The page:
To my surprise, the characterization of Pricilla (Olivia DeJonge) was also superficial.  Aside from her initial scenes with Elvis while they are both living in Germany, she’s mainly depicted in wife-mode.  At first, she’s his adoring wife and mother of his daughter.  Later, she’s his angry wife, upset because he never comes home to spend time with his family.  While I’m sure both of those portrayals were accurate, I was expecting the movie to give her a little more of the spotlight than that.  (She only  managed Elvis’ estate for roughly fourteen years.  Lisa Marie Pressley took control when she turned 25 in 1993.)

Aside from providing a different perspective on Elvis, the movie also positions Parker as the story’s antagonist.  Elvis makes its intentions clear at the outset, when Parker addresses how some people view him as the villain in Elvis’ life.  The movie never really makes its case for this argument, though.  Aside from two instances where Elvis and Parker did not agree (his treatment on the Steve Allen Show, the content of the NBC special which became his Comeback Special), he went along with everything else Parker recommended.  Why Elvis only said “no” to Parker twice is a much more topic than whether Parker killed his golden goose.  From a business standpoint, the movie makes a solid case that every financial success Elvis had was due to Parker (the movie provides many examples here).

The only obvious bit of villainy on Parker’s behalf is after Elvis collapses on his way to the stage and is revived by dunking his face in a bowl of ice water.  Parker doesn’t express any concern for his client’s well-being.  Instead, he instructs Dr. Nick to pump Elvis with enough drugs so that he could perform.  It’s a heartless reaction on Parker’s behalf for sure, one that appears to confirm the notion that Parker never really cared about Elvis and only saw him as a moneymaker.  However, aside from this “get him on stage” moment, Parker is shown as being very effective at his job, which is to promote his client and get him as many opportunities to make money as possible.  It’s not his fault that Elvis spent wildly and his father couldn’t reign him in.  For the majority of the movie, Parker clearly is a benefit to Elvis’ career and earnings.  That the two of them disagreed twice and that Elvis kept a heavy touring schedule at the end of his career doesn’t make Parker out to be a villain any more than Elvis’ rampant drug abuse.  There are plenty of people to blame for Elvis’ early death, including Elvis himself.  The movie should have taken the time to explore that more.  (Dr. Nick gets off pretty well in this movie.)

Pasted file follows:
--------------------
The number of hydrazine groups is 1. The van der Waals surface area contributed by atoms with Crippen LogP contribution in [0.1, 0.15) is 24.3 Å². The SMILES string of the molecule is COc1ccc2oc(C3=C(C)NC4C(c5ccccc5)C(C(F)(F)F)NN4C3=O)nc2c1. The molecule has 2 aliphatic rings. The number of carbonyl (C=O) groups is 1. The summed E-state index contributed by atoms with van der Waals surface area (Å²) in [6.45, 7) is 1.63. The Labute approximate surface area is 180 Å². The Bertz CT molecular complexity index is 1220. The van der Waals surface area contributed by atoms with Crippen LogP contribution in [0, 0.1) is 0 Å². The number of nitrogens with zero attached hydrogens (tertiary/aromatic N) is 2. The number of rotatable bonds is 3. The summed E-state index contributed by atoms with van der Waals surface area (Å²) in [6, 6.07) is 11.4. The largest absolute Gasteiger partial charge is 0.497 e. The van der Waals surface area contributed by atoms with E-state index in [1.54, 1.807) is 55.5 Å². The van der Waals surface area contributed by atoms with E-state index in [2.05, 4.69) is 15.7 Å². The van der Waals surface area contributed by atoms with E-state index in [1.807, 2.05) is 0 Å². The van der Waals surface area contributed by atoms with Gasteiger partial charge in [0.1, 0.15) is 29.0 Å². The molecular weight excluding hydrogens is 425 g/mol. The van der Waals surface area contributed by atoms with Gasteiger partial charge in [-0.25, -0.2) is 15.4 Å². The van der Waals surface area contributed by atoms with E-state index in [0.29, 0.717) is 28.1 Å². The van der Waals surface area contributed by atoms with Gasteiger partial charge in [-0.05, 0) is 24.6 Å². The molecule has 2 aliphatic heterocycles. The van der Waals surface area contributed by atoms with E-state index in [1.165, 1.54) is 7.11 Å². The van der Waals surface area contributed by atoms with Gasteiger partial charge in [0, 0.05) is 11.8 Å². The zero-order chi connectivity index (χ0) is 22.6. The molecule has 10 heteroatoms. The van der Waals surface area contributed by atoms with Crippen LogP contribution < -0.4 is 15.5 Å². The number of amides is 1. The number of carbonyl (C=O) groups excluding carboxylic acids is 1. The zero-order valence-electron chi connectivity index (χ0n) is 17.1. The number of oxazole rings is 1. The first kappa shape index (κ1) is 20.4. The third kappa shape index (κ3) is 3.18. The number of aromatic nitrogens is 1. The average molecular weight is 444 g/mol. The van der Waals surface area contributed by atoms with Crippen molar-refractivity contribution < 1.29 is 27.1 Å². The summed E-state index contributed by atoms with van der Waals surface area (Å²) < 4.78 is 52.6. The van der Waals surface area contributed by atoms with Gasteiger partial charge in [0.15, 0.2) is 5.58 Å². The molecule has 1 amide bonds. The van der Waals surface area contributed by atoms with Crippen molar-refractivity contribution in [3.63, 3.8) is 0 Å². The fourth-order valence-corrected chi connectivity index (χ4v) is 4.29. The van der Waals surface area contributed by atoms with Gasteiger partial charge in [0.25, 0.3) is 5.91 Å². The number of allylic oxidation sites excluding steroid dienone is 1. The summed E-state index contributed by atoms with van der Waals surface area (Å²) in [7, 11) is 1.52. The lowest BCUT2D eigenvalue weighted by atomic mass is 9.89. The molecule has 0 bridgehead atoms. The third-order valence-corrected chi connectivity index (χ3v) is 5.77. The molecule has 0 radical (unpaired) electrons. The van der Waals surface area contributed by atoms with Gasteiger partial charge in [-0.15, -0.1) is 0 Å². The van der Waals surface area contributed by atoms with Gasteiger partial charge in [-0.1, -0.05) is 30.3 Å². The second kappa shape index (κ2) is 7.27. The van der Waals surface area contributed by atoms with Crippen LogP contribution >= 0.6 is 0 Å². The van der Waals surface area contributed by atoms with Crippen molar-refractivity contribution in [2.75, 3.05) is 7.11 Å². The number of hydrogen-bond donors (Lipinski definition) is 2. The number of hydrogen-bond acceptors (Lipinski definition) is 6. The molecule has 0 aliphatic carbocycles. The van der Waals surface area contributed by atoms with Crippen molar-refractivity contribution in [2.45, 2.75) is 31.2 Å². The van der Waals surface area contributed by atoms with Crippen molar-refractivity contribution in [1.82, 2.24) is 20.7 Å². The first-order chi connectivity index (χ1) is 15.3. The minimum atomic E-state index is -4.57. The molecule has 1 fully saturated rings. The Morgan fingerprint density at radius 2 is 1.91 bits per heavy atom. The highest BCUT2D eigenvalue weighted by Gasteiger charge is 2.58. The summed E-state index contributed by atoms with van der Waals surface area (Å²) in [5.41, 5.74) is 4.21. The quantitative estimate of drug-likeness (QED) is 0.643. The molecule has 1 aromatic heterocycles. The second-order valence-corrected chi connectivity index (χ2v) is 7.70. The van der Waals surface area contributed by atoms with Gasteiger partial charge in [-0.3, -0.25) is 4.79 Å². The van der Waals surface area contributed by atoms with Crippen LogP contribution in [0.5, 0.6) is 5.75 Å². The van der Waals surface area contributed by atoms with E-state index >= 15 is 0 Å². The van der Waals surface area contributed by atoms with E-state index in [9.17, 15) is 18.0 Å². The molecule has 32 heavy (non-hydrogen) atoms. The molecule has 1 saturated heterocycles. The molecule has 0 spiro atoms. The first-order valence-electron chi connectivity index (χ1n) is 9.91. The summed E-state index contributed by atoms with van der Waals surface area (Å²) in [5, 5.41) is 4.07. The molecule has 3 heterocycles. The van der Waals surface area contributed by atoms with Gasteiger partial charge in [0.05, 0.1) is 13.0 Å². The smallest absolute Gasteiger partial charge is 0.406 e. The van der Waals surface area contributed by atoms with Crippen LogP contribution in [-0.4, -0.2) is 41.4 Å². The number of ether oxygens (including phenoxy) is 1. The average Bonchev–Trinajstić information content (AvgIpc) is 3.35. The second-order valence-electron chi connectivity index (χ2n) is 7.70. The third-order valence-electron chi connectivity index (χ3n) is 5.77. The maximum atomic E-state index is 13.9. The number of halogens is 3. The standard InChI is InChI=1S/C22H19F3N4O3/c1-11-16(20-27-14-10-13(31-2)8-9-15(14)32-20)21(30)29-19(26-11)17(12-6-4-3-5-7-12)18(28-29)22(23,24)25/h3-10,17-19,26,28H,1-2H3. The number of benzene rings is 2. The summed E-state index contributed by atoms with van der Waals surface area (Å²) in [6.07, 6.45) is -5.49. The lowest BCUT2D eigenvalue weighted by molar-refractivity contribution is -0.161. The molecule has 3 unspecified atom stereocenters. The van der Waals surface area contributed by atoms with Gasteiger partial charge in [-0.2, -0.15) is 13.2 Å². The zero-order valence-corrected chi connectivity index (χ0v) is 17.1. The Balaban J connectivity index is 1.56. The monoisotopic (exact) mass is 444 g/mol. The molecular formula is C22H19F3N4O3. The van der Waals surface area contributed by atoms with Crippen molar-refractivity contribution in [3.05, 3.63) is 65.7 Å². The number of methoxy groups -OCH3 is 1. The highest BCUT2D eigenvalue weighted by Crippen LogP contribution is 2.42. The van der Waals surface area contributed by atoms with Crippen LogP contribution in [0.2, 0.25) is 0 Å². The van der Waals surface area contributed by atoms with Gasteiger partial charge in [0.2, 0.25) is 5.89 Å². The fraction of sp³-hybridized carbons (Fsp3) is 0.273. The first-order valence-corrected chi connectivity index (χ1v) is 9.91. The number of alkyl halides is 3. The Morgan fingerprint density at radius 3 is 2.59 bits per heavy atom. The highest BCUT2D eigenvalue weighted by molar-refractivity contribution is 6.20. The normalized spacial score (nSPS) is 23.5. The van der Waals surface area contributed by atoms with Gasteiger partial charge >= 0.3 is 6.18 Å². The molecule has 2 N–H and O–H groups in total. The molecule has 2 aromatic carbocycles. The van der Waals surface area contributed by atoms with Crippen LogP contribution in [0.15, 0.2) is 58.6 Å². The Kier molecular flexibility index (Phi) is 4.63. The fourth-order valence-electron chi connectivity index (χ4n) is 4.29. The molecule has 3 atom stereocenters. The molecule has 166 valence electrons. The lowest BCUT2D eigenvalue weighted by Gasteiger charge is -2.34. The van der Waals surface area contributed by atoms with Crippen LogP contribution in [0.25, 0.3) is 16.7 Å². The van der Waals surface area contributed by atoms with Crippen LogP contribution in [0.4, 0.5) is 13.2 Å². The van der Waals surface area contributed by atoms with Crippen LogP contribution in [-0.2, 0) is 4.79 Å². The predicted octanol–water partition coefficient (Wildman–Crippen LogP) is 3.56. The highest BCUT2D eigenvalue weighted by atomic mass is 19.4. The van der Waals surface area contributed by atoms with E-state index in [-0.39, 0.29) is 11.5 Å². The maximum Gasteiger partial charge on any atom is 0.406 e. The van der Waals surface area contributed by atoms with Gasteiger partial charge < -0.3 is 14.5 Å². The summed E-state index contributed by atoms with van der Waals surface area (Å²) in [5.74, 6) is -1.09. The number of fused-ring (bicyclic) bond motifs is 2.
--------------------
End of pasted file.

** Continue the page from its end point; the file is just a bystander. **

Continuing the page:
There were several times where I thought Luhrmann took a bit too much poetic license with Elvis’ life.  His explanation that Elvis had to join the Army because he had to escape being arrested and put in jail over his last concert.  This is obviously a fabrication because Elvis had already been drafted and had been given deferments to finish King Creole.  The idea that Parker had kept a notebook around with unpaid expenses just in case he was ever fired was also hilarious.  Also was the idea that Parker spent $8 million of his share of the money when he could have gotten reimbursed like any other business expense.  I also didn’t believe that Elvis would have given up on going overseas because he was concerned about facing litigation from Parker.  (No matter what Elvis’ financial situation was at the time, I’m pretty sure he could still afford lawyers.)